Frustrated with Baker’s process, a small group of breeders broke rank and began developing the Ragdoll into what is recognized as the breed standard today by the Cat Fanciers’ Association and International Feline Federation. Another group split from Baker as late as 1994 due to her stringent rules and eccentric beliefs, creating another breed known as the Ragamuffin. The Ragdoll breed was not officially recognized until just recently in 2005, due to Baker’s registry and trademark of the word. But after her death, the trademark was not renewed, meaning breeders around the world could recognize their kittens as Ragdolls.

The Ragdoll has been very popular since its introduction to the cat world. Its temperament and physical traits are quite desirable, and it’s a top choice for apartment dwellers due to its quiet nature. The breed was named the most popular breed of 2018 by the Cat Fanciers’ Association.

Plays Well with Others?

The Ragdoll is extremely tolerant and mellow and has been called the most relaxed, mild-mannered cat in the world. It has also been described as being docile and loving. These personality traits result in cats who get along very well with other cats, family pets, and even young children. Ragdolls are devoted to their humans and are happy to greet you upon returning home and giving you some cuddle time should you need it, but they are not overly demanding for affection.

Graphic - multi-color feather toy for cats

Exercise Requirements

The Ragdoll, while lower energy and more docile than other breeds, still needs physical exercise to stay trim and healthy. While they aren’t big climbers, Ragdolls can learn how to play fetch and enjoy it since it’s a team activity with their family. Any type of exercise that involves contact with their people will be enjoyable for a Ragdoll, even just padding along behind you as you walk through the house, but mix it up with a toy to chase or a mouse toy to fetch.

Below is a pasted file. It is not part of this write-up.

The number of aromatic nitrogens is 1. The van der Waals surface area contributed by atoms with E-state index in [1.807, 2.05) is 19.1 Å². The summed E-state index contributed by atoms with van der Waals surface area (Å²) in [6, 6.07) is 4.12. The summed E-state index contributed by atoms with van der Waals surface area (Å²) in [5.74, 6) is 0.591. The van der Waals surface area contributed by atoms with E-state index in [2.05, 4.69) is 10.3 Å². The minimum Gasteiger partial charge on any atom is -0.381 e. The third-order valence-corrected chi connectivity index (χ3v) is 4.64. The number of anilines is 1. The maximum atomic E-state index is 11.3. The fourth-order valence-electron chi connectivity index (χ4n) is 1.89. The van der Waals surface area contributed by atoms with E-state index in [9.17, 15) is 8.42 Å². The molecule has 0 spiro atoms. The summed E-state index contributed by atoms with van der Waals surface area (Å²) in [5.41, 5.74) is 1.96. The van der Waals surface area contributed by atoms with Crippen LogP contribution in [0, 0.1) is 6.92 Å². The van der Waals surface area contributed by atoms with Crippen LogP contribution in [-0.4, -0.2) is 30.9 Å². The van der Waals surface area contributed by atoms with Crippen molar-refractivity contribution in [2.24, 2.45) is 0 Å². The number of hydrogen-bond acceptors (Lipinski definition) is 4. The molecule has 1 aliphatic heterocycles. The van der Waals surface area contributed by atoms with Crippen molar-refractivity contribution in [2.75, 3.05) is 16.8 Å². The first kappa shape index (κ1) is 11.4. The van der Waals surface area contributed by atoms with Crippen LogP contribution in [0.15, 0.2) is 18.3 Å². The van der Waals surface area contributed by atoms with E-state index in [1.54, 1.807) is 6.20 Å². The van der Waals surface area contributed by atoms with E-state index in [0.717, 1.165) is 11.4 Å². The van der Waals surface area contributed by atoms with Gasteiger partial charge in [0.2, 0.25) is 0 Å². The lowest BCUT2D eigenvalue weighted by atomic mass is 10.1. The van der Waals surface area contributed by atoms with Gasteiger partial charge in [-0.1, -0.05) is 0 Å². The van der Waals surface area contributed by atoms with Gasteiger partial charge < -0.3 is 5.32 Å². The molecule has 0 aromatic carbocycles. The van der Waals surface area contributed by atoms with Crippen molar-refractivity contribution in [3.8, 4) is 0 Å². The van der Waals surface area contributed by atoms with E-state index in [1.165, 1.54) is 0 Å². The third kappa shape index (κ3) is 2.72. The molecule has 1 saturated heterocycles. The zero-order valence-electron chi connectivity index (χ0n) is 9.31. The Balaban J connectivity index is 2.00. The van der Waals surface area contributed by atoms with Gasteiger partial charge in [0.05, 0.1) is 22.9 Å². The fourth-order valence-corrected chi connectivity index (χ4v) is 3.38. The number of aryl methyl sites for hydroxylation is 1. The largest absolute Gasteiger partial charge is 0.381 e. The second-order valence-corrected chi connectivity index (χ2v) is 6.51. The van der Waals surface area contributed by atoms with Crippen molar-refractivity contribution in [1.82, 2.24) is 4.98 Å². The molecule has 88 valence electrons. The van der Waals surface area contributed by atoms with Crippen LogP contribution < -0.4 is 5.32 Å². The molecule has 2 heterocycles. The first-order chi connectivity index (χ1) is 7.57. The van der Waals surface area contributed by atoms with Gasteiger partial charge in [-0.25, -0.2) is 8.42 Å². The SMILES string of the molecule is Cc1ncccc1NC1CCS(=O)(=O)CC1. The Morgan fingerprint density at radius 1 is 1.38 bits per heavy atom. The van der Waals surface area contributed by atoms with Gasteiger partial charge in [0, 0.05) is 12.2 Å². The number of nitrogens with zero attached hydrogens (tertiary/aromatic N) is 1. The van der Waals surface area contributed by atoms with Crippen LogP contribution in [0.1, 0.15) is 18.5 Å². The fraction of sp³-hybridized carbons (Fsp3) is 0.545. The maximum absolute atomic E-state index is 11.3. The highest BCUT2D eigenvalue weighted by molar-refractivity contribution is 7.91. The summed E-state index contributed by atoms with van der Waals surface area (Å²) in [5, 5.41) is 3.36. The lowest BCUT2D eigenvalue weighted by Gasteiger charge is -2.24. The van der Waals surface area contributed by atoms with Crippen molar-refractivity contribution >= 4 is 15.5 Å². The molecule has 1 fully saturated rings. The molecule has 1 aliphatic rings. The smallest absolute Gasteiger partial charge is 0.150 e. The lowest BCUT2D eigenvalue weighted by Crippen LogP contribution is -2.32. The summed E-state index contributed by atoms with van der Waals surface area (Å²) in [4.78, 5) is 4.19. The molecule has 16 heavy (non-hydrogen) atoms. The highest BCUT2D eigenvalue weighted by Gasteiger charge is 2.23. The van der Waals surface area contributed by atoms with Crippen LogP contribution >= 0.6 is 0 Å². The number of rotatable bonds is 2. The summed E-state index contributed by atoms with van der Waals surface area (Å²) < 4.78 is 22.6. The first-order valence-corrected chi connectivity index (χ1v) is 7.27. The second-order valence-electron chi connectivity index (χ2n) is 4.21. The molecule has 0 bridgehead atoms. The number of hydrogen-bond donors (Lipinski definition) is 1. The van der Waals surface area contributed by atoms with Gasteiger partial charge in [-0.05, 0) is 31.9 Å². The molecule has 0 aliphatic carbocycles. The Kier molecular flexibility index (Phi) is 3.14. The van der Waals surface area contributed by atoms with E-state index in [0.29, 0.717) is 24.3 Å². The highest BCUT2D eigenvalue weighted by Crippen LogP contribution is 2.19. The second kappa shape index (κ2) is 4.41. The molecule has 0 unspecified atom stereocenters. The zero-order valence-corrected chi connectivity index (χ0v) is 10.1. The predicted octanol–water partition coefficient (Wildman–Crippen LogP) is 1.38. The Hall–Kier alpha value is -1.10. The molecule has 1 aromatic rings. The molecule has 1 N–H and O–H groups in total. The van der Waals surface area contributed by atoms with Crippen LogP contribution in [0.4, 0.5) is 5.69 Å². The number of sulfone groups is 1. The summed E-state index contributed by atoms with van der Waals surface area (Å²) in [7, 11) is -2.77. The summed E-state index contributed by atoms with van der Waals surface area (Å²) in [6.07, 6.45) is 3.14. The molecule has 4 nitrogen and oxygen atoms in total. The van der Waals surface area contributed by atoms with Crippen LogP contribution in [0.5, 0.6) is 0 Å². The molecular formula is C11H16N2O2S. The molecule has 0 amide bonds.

Mental Enrichment Needs

Ragdolls are fairly intelligent and can be trained to stay off of counters and do tricks with little difficulty. Kittens are much more active than laid-back adults, but this breed does enjoy chasing after toys, particularly those wielded by their guardians. Adults prefer more gentle activities, so engage them in games that will stimulate the mind, like trick training, food puzzles (Ragdolls are known for their love of food), and exploratory opportunities. Providing these cats with various places to perch and nap would also be appreciated; a sunny window from which to watch the world go by will also surely be enjoyed!

Fun Activities the Ragdoll Enjoys

Ragdoll kitten illustration

While the Ragdoll tends to be a less active cat, there are plenty of activities that this breed can enjoy! Here are a few:

  • Pamper your Ragdoll with a grooming session that includes gentle brushing with a wire brush, nail trimming, and plenty of petting.

  • Ragdoll kittens can be very active! Let them chase interactive wand toys with feather and mouse lures. Adults also appreciate chasing toys occasionally, but their play sessions may be a bit more subdued.